Holy Thursday is traditionally when most celebrate foot washing and communion, and this year I’m going to add a contextual spin on things thanks to the work of Beatrice Bruteau in The Holy Thursday Revolution.
I will start the night by talking about how our world tends to think in terms of a “domination paradigm,” in which we are taught that we live in a world of scarcity, that we have to compete or do violence to ourselves, each other, and the planet to “get ahead.” This world view is all about having power-over. The domination paradigm teaches us that only the people at the top of the pyramid of matter, and that the people and bodies at the bottom of the pyramid don’t matter. I know this sounds like a difficult concept, but I think kids are exposed to enough stories of empire and kingdoms and subversion to get the concept…even if its just loosely.
We will talk about how in Jesus’ time and context the Roman empire was oppressing the Jewish people, and there were many people suffering, starving, and unable to provide for their families. Jesus oriented his whole life to move toward the margins, toward the people who were suffering, the people that he believed recognized and were closer to the Kingdom of God than the people “at the top”.
But even when people followed him they wanted to put Jesus “at the top”—they wanted him to become the new king…literally—because that “structuring” is how we tend to order things. We like Power-over structures, because they make us feel like things are in control.
(To illustrate this you may want to grab some blocks and build a pyramid. Using lego figures or stuffed animals works too!)
But Jesus flipped the domination paradigm on its head. Jesus started a revolution: When he washed his disciples feet he was saying: there’s another way to structure our relationships, a way that’s not about power-over, but power-with. I’m not “at the top”: I’m in you, and you are in me. God isn’t “at the top”, we are in God, and God is in us. I won’t call you servants, I call you friends.
We are in this together.
Jesus introduces us to the “Communion Paradigm”: a way of life in which success isn’t defined individually but collectively. And the first step is to remember the way in which love re-orders our relationships to move away from pyramids of power, and into circles of communion.
(Here you can invite the kids to knock down the pyramid of blocks/lego dudes/stuffed animals. And then together set them up in a circle to illustrate the “communion paradigm.”)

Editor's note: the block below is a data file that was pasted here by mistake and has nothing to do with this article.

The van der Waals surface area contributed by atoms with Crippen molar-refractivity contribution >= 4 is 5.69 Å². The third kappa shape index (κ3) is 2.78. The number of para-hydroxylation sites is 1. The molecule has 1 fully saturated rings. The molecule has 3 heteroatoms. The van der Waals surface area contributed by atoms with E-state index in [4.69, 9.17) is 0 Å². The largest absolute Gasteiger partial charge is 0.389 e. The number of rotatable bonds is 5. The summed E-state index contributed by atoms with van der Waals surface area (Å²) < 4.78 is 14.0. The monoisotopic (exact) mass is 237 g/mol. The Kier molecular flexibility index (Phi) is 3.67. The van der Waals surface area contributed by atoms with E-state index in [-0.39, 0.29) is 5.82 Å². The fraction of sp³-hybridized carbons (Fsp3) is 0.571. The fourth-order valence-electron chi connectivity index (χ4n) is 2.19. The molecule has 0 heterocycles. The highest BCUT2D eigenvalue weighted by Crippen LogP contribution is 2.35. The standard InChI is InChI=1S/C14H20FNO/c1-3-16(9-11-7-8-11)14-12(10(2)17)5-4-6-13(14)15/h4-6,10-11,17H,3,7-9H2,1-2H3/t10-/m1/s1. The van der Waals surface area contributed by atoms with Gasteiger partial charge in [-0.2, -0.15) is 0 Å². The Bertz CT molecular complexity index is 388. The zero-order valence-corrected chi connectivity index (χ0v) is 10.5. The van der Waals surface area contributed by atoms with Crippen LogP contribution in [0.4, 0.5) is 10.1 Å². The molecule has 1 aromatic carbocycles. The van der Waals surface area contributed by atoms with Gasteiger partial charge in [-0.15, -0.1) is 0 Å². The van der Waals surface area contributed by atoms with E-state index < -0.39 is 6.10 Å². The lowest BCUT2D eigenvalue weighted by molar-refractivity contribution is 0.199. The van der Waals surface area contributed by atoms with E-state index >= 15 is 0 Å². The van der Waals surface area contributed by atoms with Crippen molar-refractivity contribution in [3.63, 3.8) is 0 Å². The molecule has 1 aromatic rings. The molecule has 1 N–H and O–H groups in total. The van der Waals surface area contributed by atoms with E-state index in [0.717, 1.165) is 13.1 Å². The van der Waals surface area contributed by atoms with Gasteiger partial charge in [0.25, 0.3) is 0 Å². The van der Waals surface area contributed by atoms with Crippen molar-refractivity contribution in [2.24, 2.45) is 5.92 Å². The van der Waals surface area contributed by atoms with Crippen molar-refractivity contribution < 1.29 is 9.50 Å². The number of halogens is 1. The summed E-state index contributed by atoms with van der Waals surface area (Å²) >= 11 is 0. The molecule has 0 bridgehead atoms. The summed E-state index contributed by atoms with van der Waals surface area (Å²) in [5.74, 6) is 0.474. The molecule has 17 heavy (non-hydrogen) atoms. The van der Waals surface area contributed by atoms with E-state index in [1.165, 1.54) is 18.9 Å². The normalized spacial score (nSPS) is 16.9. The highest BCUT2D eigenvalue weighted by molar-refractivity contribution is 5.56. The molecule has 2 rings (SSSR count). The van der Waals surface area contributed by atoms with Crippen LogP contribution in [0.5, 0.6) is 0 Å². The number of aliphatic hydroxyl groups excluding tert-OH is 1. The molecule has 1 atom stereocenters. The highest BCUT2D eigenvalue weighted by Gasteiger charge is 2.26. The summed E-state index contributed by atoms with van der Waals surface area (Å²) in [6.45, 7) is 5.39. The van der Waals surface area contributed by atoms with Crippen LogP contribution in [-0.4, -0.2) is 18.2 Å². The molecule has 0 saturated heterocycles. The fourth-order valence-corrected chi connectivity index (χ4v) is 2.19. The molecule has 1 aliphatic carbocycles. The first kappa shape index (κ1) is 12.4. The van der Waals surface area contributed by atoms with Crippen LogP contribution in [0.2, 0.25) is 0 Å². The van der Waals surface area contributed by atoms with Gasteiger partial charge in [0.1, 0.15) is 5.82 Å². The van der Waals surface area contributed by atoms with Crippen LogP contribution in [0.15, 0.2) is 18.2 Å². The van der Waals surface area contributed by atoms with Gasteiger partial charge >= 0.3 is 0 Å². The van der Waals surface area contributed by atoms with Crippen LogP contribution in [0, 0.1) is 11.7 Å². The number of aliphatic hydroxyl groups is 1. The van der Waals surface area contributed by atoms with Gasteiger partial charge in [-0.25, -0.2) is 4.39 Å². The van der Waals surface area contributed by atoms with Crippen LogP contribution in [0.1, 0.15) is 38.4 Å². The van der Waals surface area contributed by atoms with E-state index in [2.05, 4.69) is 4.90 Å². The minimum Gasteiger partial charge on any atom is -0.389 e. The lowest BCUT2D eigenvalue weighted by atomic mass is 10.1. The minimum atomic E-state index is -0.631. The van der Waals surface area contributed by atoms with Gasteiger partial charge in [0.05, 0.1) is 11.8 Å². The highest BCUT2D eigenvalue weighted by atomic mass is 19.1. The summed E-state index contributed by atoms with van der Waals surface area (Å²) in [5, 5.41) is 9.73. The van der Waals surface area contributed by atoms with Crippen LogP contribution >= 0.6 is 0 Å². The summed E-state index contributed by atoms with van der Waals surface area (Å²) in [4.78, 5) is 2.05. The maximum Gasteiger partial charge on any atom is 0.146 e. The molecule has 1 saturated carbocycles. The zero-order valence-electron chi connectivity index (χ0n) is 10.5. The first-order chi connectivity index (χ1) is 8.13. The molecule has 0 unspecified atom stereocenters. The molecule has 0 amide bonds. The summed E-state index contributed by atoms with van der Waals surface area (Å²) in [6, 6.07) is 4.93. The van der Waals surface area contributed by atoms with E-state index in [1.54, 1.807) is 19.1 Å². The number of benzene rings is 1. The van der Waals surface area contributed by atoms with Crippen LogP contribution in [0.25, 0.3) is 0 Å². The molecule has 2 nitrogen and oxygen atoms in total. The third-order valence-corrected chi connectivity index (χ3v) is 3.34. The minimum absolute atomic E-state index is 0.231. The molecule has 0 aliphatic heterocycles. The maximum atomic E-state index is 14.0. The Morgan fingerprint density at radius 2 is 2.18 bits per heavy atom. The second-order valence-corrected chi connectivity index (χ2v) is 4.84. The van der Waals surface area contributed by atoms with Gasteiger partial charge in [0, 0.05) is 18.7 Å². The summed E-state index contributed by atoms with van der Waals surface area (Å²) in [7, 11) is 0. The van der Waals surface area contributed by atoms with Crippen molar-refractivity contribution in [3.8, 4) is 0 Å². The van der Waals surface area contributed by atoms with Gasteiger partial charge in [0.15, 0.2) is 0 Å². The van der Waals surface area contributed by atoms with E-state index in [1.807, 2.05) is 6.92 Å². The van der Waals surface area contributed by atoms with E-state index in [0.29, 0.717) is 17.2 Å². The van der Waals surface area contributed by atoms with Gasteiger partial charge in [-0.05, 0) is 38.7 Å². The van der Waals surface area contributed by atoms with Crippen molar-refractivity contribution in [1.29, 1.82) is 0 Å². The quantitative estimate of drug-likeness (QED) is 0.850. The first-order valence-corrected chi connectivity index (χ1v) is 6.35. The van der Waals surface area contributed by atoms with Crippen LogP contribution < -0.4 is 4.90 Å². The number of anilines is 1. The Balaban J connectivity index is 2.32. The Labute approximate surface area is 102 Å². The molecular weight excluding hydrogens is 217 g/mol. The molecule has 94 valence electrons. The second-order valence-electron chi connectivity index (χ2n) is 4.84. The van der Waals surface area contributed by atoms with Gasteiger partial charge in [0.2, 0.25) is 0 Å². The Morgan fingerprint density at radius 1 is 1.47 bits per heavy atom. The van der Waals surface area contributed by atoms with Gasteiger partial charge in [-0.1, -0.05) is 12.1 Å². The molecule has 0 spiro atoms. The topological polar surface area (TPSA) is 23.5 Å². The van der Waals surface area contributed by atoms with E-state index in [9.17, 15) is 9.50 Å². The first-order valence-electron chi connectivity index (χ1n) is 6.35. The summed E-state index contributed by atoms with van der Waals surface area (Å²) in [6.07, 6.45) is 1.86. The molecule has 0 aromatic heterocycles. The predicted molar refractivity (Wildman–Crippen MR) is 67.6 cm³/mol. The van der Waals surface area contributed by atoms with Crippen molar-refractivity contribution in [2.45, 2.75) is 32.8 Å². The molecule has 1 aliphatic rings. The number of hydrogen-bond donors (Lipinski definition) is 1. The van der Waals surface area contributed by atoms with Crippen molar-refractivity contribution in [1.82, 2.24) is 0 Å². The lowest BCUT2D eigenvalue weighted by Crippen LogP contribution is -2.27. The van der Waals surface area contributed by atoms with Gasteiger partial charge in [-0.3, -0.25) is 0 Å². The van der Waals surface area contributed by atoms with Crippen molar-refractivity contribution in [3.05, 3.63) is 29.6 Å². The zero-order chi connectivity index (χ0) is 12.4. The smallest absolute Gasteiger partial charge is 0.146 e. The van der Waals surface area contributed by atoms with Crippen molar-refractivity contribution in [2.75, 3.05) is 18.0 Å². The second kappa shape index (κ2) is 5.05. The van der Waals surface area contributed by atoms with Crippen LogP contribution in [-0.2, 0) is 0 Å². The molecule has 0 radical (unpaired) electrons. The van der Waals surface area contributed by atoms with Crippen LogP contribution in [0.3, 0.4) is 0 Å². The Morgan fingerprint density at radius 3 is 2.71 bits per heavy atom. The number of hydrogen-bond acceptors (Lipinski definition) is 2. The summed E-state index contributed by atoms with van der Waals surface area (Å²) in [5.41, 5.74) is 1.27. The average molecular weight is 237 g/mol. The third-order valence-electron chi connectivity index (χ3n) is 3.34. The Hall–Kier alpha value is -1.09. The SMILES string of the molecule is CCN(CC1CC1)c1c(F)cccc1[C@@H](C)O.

We will read the scripture passage in John 13:1-17, describing the moment when Jesus washed his disciples feet. (About scripture reading: I am not afraid to take liberties here. I often add in the presence of women disciples, change Jesus’ prayers to include a less masculine description of God, make the language more accessible, etc. Call me a heretic but I don’t think God minds one bit. The male dominant system that determined which narratives, stories and language made it into the canon probably minds, but God doesn’t.)
We follow this with reading the vine and branches passage from, John 15:1-17. I have plenty of plants in the house, some which are more “viney” and will probably point to it so that we can have the visual in our minds of what it means to remain in love and in each other.
I have a chant I wrote ages ago on the vine and the branches, “I am the vine, you are the branches. Abide in me as I abide in you”. We will sing a few rounds of that.
Then, I lay out the bowl with warm water, and—shocker—red roses. We break up some of the rose petals into the water, and lay out a towel. We each take turns being the foot washer, washing the other’s feet saying, “Abide in me as I abide in you.” Alternative phrases could be, “Christ in me serves the Christ in you,” or “ I let go of power-over, I desire to live in power-with.”
I’ve been to plenty of foot washing ceremonies at churches over the years, and I’m telling you: nothing comes close to the intimacy and vulnerability of doing it with your kids. As everyone has a chance to wash everyone else’s feet, it’s a good reminder of what a sacred task this parenting thing is…and the closer-to-true orientation toward our role in it: temporary custodians who get to serve these little creatures and souls into their own becoming.